Page 717 - Week 03 - Tuesday, 20 March 2018

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Land—Dickson purchase

MR MILLIGAN: My question is to the Minister for Planning and Land Management. Minister, in response to the Auditor-General’s report on the CFMEU land swap, you said on 22 February 2018, “It puts the matter to bed.” You also sent the head of your directorate to face media questions rather than answer the questions yourself. Minister, why did you claim that the Auditor-General’s report put the CFMEU land swap deal to bed, given the serious failures in governance identified in the Auditor-General’s report?

MR GENTLEMAN: I thank Mr Milligan for his question. It was directly in relation to the questions put to me at the time. I did feel that those had been answered and that that had put the matter to bed.

MR MILLIGAN: Minister, why did you fail to answer questions from the media after the report was released?

MR GENTLEMAN: I answered several questions from the media; in fact, I went in front of the cameras to answer questions in regard to the Auditor-General’s report.

MR COE: Minister, do you stand by your comments that the matter has been put to bed? Did you discuss the government’s response to the A-G’s report—that is, the direct response to the A-G’s report, as opposed to the one that is published after the report—with the CFMEU before the A-G published?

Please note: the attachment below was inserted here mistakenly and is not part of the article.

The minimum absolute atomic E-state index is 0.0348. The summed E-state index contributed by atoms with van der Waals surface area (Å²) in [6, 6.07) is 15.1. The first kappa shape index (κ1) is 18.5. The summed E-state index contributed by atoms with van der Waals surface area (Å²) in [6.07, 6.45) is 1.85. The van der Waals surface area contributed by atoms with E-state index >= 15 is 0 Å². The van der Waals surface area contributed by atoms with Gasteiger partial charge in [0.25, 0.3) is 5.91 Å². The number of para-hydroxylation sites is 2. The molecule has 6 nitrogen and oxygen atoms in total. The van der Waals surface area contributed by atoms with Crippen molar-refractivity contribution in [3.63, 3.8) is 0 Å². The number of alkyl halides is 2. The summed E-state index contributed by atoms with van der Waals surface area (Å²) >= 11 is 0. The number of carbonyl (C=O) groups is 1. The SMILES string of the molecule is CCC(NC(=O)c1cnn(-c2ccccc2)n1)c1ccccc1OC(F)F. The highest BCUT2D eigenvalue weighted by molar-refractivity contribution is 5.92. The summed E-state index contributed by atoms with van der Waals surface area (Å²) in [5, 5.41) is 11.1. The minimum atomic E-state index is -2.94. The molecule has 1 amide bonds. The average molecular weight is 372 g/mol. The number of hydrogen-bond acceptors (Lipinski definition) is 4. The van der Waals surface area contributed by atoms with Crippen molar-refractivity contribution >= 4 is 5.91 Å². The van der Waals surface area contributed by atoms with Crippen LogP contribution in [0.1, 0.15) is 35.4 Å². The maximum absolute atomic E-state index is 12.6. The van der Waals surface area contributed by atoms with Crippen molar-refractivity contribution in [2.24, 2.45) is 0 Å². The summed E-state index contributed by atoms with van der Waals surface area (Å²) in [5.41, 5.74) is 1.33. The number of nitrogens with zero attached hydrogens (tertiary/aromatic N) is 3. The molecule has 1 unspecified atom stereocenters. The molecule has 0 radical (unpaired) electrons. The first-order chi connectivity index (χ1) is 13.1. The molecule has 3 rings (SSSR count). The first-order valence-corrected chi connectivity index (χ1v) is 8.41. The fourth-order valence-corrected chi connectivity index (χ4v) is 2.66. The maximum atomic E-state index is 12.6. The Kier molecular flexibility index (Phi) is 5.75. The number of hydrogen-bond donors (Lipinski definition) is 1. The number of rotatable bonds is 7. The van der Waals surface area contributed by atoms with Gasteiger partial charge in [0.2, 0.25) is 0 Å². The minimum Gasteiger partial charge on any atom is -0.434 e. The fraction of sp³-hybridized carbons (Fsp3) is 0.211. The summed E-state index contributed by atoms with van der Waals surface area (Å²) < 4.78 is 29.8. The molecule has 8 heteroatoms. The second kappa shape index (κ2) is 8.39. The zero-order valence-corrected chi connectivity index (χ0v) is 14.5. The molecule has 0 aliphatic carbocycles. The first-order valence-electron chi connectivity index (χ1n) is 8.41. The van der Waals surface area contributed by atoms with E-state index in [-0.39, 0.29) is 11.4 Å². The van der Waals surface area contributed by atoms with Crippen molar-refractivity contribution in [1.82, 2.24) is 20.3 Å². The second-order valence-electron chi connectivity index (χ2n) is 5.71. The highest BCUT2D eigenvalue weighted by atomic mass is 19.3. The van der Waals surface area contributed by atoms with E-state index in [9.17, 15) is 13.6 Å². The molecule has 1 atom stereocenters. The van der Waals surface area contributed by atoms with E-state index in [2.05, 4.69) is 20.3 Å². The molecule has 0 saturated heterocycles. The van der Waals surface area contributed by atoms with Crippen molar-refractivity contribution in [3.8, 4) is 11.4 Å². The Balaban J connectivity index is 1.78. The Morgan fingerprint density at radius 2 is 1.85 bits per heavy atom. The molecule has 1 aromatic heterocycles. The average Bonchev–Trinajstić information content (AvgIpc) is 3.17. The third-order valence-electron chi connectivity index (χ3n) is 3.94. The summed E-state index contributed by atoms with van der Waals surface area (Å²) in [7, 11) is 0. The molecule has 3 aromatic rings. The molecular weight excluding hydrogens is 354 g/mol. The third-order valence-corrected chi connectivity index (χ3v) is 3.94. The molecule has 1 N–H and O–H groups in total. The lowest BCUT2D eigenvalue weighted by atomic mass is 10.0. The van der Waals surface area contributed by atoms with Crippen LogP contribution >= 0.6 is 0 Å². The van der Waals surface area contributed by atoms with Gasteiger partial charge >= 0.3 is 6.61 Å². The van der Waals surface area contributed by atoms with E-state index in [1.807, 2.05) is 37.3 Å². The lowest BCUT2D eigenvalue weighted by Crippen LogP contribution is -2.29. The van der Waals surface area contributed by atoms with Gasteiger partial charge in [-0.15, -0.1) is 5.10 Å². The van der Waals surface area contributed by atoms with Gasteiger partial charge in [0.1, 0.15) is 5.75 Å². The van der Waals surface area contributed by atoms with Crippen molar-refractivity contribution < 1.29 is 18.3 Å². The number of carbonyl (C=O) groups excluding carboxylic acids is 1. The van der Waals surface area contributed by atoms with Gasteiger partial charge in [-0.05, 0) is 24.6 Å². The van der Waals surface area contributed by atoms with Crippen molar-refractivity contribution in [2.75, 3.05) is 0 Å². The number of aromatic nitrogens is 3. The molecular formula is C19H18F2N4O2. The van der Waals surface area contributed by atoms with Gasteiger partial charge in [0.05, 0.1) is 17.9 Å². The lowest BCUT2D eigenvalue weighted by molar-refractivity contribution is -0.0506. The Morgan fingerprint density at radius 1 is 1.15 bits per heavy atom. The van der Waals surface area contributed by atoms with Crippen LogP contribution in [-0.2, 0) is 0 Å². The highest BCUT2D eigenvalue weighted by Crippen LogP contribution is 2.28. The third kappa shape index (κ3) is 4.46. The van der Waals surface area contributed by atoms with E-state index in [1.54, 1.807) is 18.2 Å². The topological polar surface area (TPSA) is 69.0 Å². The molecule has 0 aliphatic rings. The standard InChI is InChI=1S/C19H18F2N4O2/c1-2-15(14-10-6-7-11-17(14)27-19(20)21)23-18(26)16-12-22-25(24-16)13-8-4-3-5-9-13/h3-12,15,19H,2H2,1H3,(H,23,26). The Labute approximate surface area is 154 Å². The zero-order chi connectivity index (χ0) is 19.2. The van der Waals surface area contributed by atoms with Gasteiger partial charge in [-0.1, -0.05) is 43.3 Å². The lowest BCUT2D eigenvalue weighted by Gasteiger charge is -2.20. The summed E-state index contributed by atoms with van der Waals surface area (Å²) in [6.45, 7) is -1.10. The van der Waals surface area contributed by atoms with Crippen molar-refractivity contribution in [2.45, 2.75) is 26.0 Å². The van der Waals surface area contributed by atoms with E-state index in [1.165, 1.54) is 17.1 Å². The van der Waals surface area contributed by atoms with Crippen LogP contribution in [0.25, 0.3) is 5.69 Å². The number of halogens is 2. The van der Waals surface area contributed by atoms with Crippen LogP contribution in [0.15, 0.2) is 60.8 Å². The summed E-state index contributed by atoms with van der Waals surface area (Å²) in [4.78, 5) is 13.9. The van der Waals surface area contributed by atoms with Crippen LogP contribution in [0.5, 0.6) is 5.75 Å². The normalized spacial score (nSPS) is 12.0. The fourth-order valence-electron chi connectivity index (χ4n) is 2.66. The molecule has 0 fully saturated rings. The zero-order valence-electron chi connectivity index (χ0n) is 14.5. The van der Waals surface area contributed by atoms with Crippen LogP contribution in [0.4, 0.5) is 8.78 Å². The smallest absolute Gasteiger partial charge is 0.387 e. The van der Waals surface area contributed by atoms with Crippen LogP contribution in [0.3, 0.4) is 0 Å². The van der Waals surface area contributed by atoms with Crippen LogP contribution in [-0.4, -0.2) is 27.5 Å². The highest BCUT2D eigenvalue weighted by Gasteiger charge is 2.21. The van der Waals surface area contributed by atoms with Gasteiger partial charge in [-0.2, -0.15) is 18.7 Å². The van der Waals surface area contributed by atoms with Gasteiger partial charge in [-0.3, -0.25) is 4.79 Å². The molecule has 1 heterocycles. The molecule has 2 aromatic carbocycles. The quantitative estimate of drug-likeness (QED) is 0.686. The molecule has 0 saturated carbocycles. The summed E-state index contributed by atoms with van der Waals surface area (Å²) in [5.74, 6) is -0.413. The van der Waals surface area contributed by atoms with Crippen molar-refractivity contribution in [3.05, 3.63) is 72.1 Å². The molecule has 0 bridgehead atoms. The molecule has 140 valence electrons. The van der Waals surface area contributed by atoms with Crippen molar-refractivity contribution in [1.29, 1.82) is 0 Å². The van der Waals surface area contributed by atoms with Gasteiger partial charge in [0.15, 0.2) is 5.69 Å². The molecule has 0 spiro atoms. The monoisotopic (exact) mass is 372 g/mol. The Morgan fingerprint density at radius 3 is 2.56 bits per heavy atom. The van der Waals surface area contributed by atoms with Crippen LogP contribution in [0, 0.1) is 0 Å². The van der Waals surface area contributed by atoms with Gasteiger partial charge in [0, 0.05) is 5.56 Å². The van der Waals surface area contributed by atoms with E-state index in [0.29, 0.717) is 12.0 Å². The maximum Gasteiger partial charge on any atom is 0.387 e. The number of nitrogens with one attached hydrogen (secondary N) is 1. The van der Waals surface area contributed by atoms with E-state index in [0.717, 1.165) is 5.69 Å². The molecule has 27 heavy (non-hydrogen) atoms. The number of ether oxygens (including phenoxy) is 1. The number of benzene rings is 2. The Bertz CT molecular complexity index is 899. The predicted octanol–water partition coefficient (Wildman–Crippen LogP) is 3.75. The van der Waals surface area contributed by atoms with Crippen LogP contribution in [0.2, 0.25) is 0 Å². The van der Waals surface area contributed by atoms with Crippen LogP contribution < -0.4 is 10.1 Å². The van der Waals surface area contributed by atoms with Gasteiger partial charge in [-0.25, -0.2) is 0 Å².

MR GENTLEMAN: I did not discuss the government’s response with the CFMEU and I stand by my earlier comments.

Chief Minister—communications strategy

MISS C BURCH: My question is to the Chief Minister. Chief Minister, in the whole-of-government communications and engagement strategy, part of the approach is “stimulating and supporting public discourse”. Chief Minister, how does saying that you hate journalists and that you are over mainstream media stimulate and support public discourse?

MR BARR: On one level it may have stimulated debate on the matter a little, ironically. I guess it would be fair to say that there has been more attention drawn to the government’s intent to communicate broadly than was the case before. But I do not think that I need to elaborate any further on the extensive comments I have made in this place already.

MISS C BURCH: Chief Minister, why does the communications and engagement strategy fail to include traditional media as a “deliberative engagement method” for informing the public?

MR BARR: I think that it is taken as a given, that the government continues to engage with the traditional media.

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